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‘ [63] affairs are so just and wise that I thank God you are in the influential position you hold in relation to them.’

In January Sumner moved in the Senate, without the customary reference, the confirmation of Mr. Cameron, then Secretary of War, as minister to Russia, and of E. M. Stanton as his successor in the Cabinet; but the Senate referred the nominations. He supported the former's confirmation in debate against certain charges affecting his official integrity. Mr. Cameron was confirmed, with considerable opposition, however, from Republican senators. Sumner, who had been in close relations with Stanton during the winter of 1860-1861, when he was a member of Buchanan's Cabinet, cordially welcomed him to his new post.

This was the first session in which Sumner was able to make his opposition to slavery effective in legislation and national policy, and what follows will show how he used his opportunity. When he reached Washington, before the session opened in December, 1861, he was gratified to find that a positive policy against slavery had gained ground with the Administration. Chase, hitherto the only decided antislavery man in the Cabinet, was always his cordial ally. Cameron, the retiring Secretary of War, and Stanton, who was soon to succeed him, had come to the same conviction. The President was, however, still cautious. Sumner regretted to find that his message, read to him before it was sent to Congress, was silent on the great theme;1 and he was grieved to hear from the President's own lips that he had stricken from Cameron's report its recommendation of the arming of slaves.2 He saw, however, that the President meant to move against slavery, though slowly, and with special consideration of the border slave States. He called often on Mr. Lincoln to press the question, in one or more interviews during each week, and conferred with Chase as to his state of mind. The President then and always took kindly to Sumner's pressure, and never misconceived his earnest and positive manner,—telling the senator early in the session that he was ahead of himself only a month or six weeks.3 They were not so near together as that, and hard work was yet to be done; but the ground had been broken, and from that time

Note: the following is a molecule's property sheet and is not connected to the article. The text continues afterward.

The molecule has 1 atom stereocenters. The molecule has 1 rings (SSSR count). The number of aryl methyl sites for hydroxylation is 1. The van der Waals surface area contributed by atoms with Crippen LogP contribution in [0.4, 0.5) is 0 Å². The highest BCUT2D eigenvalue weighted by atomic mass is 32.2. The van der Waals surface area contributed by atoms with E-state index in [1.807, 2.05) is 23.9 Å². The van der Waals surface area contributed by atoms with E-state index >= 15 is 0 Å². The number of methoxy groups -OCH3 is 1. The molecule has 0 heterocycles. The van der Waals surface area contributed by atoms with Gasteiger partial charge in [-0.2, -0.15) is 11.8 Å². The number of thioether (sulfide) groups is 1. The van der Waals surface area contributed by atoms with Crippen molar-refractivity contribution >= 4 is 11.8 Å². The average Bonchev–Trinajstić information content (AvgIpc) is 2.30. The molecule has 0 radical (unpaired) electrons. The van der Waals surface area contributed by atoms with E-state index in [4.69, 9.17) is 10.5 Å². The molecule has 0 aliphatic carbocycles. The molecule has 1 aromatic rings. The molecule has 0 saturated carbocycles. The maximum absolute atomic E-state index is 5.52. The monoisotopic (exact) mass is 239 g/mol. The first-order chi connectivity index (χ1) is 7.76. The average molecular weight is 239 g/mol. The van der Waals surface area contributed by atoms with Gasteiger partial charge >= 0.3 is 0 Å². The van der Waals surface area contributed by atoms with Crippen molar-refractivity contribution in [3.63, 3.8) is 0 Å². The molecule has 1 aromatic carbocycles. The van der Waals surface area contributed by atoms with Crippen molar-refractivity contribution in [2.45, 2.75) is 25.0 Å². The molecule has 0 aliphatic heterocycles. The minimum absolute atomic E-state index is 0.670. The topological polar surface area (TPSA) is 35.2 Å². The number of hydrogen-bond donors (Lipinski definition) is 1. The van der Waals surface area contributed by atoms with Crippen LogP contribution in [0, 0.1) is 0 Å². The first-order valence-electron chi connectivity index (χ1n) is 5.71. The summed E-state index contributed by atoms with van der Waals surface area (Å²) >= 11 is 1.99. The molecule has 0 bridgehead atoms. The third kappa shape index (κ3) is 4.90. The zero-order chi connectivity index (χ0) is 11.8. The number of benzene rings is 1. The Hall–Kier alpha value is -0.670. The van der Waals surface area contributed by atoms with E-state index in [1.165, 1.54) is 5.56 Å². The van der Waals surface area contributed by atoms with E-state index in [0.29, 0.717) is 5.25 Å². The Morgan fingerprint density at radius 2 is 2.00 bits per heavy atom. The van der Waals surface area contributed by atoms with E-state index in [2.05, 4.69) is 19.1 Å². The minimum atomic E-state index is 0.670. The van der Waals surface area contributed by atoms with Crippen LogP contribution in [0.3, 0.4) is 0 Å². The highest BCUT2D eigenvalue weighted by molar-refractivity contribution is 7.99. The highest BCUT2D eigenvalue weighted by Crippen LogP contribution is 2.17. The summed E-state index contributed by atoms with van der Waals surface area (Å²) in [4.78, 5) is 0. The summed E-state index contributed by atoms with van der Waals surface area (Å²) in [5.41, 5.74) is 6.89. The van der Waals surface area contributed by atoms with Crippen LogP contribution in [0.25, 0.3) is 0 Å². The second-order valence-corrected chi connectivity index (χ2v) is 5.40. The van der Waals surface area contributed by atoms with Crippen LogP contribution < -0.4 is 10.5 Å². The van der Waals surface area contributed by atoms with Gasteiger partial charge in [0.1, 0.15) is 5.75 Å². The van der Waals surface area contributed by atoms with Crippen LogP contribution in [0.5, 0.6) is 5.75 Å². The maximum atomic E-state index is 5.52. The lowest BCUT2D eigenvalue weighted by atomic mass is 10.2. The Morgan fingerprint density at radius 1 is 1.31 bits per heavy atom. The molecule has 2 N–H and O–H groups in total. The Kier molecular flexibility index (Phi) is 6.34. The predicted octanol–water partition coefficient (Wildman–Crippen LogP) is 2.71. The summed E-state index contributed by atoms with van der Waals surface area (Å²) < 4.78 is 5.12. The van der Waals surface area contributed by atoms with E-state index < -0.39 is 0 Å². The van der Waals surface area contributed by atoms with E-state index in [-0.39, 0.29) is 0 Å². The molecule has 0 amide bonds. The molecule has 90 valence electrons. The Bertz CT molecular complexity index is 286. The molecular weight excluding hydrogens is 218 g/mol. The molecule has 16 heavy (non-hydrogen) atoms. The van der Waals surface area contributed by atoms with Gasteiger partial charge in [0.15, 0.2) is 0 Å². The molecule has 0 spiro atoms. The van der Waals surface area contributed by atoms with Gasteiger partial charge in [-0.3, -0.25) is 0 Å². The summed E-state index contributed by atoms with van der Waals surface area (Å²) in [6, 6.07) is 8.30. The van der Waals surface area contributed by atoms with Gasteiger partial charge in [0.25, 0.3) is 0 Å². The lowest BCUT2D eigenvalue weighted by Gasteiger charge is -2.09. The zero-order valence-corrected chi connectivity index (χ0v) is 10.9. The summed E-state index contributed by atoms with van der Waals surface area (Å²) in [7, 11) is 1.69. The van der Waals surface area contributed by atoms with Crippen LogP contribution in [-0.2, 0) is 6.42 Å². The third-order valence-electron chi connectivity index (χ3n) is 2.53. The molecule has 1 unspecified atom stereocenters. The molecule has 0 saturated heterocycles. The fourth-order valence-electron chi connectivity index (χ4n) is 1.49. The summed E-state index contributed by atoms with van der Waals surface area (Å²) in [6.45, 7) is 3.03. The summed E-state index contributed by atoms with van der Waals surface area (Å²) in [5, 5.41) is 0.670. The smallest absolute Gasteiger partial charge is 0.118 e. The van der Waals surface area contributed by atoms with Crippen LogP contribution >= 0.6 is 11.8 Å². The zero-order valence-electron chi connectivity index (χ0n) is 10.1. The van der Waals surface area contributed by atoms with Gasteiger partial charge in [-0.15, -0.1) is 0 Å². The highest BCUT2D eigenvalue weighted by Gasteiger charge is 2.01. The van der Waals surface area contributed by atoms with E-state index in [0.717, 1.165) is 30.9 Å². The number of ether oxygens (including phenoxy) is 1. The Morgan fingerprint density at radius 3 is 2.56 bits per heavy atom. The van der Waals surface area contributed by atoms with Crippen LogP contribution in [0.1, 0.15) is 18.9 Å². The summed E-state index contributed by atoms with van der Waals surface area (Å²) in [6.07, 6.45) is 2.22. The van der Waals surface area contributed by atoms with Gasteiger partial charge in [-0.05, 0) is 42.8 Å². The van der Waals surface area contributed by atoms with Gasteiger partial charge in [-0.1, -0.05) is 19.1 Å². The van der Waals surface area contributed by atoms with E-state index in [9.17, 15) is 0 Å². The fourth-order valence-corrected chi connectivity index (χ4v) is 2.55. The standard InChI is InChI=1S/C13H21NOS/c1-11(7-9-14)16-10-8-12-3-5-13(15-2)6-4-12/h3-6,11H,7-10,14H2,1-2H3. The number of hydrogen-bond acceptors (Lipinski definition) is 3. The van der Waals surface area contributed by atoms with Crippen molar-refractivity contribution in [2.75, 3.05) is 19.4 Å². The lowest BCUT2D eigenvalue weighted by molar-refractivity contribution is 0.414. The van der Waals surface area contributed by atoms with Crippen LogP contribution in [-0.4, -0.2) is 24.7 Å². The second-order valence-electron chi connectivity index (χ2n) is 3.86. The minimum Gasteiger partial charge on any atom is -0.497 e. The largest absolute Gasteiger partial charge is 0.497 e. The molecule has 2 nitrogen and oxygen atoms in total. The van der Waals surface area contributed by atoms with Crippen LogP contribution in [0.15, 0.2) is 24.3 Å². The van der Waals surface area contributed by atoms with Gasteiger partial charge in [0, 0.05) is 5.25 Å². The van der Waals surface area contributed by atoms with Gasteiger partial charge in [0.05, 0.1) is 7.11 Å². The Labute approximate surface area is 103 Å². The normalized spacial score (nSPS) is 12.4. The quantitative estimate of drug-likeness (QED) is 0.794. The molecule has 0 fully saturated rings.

1 One paragraph, however, hinted at compensated emancipation and colonization.

2 Works, vol. VI. p. 391.

3 Works, vol. VI. p. 152.

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